In a recent editorial, the Raleigh News and Observer said that state attorney general Roy Cooper "made a sensible decision" to stop fighting several federal lawsuits that seek to overturn North Carolina's Marriage Protection Amendment. How tragic that our country has been so poisoned by progressive sentiment that a major media outlet in the Tar Heel state would applaud such a serious form of lawlessness.
Cooper's actions are a dereliction of his responsibilities to the people of North Carolina. It is a violation of his oath. He is a critical constitutional officer in this state who refuses to defend the constitution of North Carolina, which contains an amendment defining marriage as one man and one woman. His assertion that the Fourth Circuit's ruling on Virginia's marriage law "renders his oath of office inoperable" is absurd.
What did the two federal justices on the Fourth Circuit three-judge panel do when they ruled Virginia's marriage amendment was unconstitutional? They made a decision that was the worst form of judicial activism. They ruled the Fourteenth Amendment guarantees gays and lesbians the fundamental right to marry. However, the only way they could reach such a conclusion was to ignore every Supreme Court decision establishing a right to marry was clearly based upon marriage between one man and one woman. The justices then supplied their own, new legal paradigm for marriage as a genderless institution and pronounced every state within the 4th Circuit must adopt the same.
By refusing to resist with every legal means possible, Cooper capitulates to a form of tyranny in our day. He abandons his post on the field of battle, throws up the white flag, stands in the very place of the state (a state that voted by 61% for the marriage amendment) and wimpishly replies to the 4th Circuit that North Carolina accepts their judgment and surrenders. Furthermore, he calls on the judges who will preside over the cases currently challenging the state's marriage amendment to stand down and yield to the despotism of two judicial totalitarians.
When it comes to the state's marriage laws, it's hard to really know for whom Cooper, who is one of the few elected Democrats in state leadership, speaks. Perhaps it's for the extreme left who would financially support his candidacy for governor. Perhaps Cooper speaks exclusively for those who overwhelmingly lose again and again at the ballot box on the same sex marriage question and can only succeed by judicial fiat. Perhaps he speaks for the liberal elites of Washington, New York and Hollywood. It's hard to tell for whom Cooper speaks, but one thing is for certain, he doesn't speak for North Carolina.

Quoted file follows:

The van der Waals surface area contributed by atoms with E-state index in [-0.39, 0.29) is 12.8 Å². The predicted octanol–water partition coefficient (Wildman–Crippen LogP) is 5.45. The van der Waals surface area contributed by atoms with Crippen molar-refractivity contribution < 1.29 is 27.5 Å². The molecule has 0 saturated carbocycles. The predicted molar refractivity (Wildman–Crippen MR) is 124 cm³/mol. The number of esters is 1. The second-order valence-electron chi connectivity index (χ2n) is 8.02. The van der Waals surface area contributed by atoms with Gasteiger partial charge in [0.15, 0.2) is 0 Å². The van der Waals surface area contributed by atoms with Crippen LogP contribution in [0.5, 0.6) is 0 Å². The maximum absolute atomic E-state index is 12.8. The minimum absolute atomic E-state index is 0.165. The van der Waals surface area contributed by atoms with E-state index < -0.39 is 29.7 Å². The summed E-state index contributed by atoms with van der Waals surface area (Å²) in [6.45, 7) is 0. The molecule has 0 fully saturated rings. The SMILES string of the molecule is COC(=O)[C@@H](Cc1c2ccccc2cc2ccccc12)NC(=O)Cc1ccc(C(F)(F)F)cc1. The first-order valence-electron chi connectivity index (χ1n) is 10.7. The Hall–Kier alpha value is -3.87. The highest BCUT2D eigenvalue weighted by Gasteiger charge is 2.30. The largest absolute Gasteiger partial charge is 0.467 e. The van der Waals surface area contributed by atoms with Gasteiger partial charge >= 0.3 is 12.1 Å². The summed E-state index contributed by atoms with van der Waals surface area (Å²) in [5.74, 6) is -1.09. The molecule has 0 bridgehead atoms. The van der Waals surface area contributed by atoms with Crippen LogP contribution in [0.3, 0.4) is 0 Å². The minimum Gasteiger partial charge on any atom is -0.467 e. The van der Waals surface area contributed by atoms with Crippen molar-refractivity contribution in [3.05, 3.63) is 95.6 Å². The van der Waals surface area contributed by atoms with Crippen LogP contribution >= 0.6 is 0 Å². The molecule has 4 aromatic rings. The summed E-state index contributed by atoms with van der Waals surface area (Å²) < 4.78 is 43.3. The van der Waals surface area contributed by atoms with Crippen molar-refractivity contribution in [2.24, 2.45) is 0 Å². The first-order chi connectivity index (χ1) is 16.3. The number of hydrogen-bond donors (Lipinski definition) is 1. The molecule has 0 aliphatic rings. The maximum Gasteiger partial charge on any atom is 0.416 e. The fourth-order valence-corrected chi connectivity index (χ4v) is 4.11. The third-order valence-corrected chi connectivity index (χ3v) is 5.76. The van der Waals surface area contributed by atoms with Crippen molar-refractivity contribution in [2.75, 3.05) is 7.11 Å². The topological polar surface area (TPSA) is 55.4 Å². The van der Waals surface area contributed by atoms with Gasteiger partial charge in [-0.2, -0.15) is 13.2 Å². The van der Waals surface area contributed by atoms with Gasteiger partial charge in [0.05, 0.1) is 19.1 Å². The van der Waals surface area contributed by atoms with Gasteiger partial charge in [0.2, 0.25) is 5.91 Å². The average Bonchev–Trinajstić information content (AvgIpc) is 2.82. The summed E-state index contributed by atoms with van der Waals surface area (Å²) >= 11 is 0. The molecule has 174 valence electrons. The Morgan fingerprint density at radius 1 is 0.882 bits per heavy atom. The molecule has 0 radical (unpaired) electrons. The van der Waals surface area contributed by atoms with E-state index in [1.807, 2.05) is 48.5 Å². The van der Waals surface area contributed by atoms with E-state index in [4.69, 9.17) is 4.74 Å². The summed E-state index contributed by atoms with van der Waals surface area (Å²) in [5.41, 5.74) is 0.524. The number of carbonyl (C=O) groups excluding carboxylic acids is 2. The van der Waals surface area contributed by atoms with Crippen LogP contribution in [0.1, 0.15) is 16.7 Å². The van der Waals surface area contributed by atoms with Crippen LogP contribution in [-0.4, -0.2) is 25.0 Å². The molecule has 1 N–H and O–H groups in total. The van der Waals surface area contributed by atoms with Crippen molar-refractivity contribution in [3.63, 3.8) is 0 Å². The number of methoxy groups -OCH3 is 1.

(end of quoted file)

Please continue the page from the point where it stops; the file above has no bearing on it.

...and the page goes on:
During the press conference when Cooper announced he would no longer defend North Carolina's marriage laws, he said his office had vigorously defended them before the 4th Circuit ruling. That's news to a lot of people.
Was Cooper vigorously defending the state's marriage laws, when he allowed the ACLU to amend Fisher v. Smith, an existing lawsuit on an unrelated matter – "second-parent" adoptions – to also challenge North Carolina's Marriage Protection Amendment? Was Cooper vigorously defending North Carolina's constitutional definition of marriage, when he violated ethics rules that prohibit an attorney from undermining the position of his client in pending litigation, by headlining a fundraiser for the state's premiere gay rights organization and stating his support for same sex marriage? Has his office really made every legal argument possible in favor of marriage as one man and one woman, as Cooper claimed? Tami Fitzgerald, formerly head of NC Vote for Marriage, who is an attorney, says she has monitored Cooper's arguments and contends, "I can tell you that the Attorney General's office has failed to make some of the most critical arguments in favor of our Marriage Amendment."
The Raleigh News and Observer concluded their editorial by arguing the attorney general showed "gumption and good sense." It is Cooper's "gumption" against the people of North Carolina that should outrage every citizen of this state. And, as Georg Christoph Lichtenberg once said, man is so corruptible he can become a fool through good sense.
The Virginia ruling doesn't even take effect for 21 days, and then it will likely be appealed, if not directly to the U.S. Supreme Court, at least to the full appellate court. Cooper's actions are nothing to applaud.